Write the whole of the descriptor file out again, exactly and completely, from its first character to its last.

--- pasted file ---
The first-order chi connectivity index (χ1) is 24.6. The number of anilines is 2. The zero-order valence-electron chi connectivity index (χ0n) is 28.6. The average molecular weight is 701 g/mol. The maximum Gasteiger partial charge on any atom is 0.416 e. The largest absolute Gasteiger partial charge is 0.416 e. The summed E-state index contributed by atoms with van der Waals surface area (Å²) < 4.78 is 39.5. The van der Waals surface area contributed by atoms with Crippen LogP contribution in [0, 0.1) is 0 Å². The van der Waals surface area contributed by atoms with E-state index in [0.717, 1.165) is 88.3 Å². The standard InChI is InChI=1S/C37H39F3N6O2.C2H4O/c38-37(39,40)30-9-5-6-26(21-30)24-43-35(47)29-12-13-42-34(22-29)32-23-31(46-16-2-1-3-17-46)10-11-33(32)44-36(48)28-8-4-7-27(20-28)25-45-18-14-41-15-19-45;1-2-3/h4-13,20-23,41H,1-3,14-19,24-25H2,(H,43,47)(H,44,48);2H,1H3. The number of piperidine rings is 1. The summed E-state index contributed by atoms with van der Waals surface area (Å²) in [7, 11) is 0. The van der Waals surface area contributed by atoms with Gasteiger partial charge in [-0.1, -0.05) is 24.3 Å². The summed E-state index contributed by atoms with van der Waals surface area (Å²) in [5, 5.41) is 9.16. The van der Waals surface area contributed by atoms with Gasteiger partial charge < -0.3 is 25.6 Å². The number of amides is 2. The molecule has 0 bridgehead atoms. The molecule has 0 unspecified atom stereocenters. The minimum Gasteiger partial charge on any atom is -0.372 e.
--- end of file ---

The first-order chi connectivity index (χ1) is 24.6. The number of anilines is 2. The zero-order valence-electron chi connectivity index (χ0n) is 28.6. The average molecular weight is 701 g/mol. The maximum Gasteiger partial charge on any atom is 0.416 e. The largest absolute Gasteiger partial charge is 0.416 e. The summed E-state index contributed by atoms with van der Waals surface area (Å²) < 4.78 is 39.5. The van der Waals surface area contributed by atoms with Crippen LogP contribution in [0, 0.1) is 0 Å². The van der Waals surface area contributed by atoms with E-state index in [0.717, 1.165) is 88.3 Å². The standard InChI is InChI=1S/C37H39F3N6O2.C2H4O/c38-37(39,40)30-9-5-6-26(21-30)24-43-35(47)29-12-13-42-34(22-29)32-23-31(46-16-2-1-3-17-46)10-11-33(32)44-36(48)28-8-4-7-27(20-28)25-45-18-14-41-15-19-45;1-2-3/h4-13,20-23,41H,1-3,14-19,24-25H2,(H,43,47)(H,44,48);2H,1H3. The number of piperidine rings is 1. The summed E-state index contributed by atoms with van der Waals surface area (Å²) in [7, 11) is 0. The van der Waals surface area contributed by atoms with Gasteiger partial charge in [-0.1, -0.05) is 24.3 Å². The summed E-state index contributed by atoms with van der Waals surface area (Å²) in [5, 5.41) is 9.16. The van der Waals surface area contributed by atoms with Gasteiger partial charge < -0.3 is 25.6 Å². The number of amides is 2. The molecule has 0 bridgehead atoms. The molecule has 0 unspecified atom stereocenters. The minimum Gasteiger partial charge on any atom is -0.372 e.